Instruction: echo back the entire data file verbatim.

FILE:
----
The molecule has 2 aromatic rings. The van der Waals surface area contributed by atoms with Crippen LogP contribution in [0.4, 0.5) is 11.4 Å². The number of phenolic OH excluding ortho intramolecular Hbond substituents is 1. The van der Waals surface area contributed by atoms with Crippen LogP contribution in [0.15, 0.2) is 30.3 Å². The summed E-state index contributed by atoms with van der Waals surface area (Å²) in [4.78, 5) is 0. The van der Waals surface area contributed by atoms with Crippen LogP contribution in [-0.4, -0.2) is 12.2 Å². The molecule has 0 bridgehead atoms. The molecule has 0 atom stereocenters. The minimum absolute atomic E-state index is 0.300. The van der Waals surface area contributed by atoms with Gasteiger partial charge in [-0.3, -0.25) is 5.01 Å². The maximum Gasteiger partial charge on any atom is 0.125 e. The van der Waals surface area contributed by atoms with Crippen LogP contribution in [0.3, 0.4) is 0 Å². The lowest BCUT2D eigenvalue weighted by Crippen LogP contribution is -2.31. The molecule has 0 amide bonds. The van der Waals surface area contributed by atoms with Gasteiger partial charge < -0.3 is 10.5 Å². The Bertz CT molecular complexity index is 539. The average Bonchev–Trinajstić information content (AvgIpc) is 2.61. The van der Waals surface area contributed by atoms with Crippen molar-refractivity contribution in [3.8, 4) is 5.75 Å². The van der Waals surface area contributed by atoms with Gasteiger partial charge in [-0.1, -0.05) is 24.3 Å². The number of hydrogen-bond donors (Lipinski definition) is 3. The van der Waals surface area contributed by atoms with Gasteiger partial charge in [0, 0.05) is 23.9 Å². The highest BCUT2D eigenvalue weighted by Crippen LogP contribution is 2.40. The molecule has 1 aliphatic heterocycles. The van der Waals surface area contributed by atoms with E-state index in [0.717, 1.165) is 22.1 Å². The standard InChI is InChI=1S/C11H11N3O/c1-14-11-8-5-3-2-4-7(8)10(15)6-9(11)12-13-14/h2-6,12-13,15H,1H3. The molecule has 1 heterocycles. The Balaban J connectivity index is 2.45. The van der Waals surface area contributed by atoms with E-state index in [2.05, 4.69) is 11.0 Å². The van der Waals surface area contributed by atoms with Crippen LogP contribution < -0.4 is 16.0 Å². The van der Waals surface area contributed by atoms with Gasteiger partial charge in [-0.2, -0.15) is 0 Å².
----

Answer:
The molecule has 2 aromatic rings. The van der Waals surface area contributed by atoms with Crippen LogP contribution in [0.4, 0.5) is 11.4 Å². The number of phenolic OH excluding ortho intramolecular Hbond substituents is 1. The van der Waals surface area contributed by atoms with Crippen LogP contribution in [0.15, 0.2) is 30.3 Å². The summed E-state index contributed by atoms with van der Waals surface area (Å²) in [4.78, 5) is 0. The van der Waals surface area contributed by atoms with Crippen LogP contribution in [-0.4, -0.2) is 12.2 Å². The molecule has 0 bridgehead atoms. The molecule has 0 atom stereocenters. The minimum absolute atomic E-state index is 0.300. The van der Waals surface area contributed by atoms with Gasteiger partial charge in [-0.3, -0.25) is 5.01 Å². The maximum Gasteiger partial charge on any atom is 0.125 e. The van der Waals surface area contributed by atoms with Crippen LogP contribution in [0.3, 0.4) is 0 Å². The lowest BCUT2D eigenvalue weighted by Crippen LogP contribution is -2.31. The molecule has 0 amide bonds. The van der Waals surface area contributed by atoms with Gasteiger partial charge < -0.3 is 10.5 Å². The Bertz CT molecular complexity index is 539. The average Bonchev–Trinajstić information content (AvgIpc) is 2.61. The van der Waals surface area contributed by atoms with Crippen molar-refractivity contribution in [3.8, 4) is 5.75 Å². The van der Waals surface area contributed by atoms with Gasteiger partial charge in [-0.1, -0.05) is 24.3 Å². The number of hydrogen-bond donors (Lipinski definition) is 3. The van der Waals surface area contributed by atoms with Gasteiger partial charge in [0, 0.05) is 23.9 Å². The highest BCUT2D eigenvalue weighted by Crippen LogP contribution is 2.40. The molecule has 1 aliphatic heterocycles. The van der Waals surface area contributed by atoms with E-state index in [0.717, 1.165) is 22.1 Å². The standard InChI is InChI=1S/C11H11N3O/c1-14-11-8-5-3-2-4-7(8)10(15)6-9(11)12-13-14/h2-6,12-13,15H,1H3. The molecule has 1 heterocycles. The Balaban J connectivity index is 2.45. The van der Waals surface area contributed by atoms with E-state index in [2.05, 4.69) is 11.0 Å². The van der Waals surface area contributed by atoms with Crippen LogP contribution < -0.4 is 16.0 Å². The van der Waals surface area contributed by atoms with Gasteiger partial charge in [-0.2, -0.15) is 0 Å².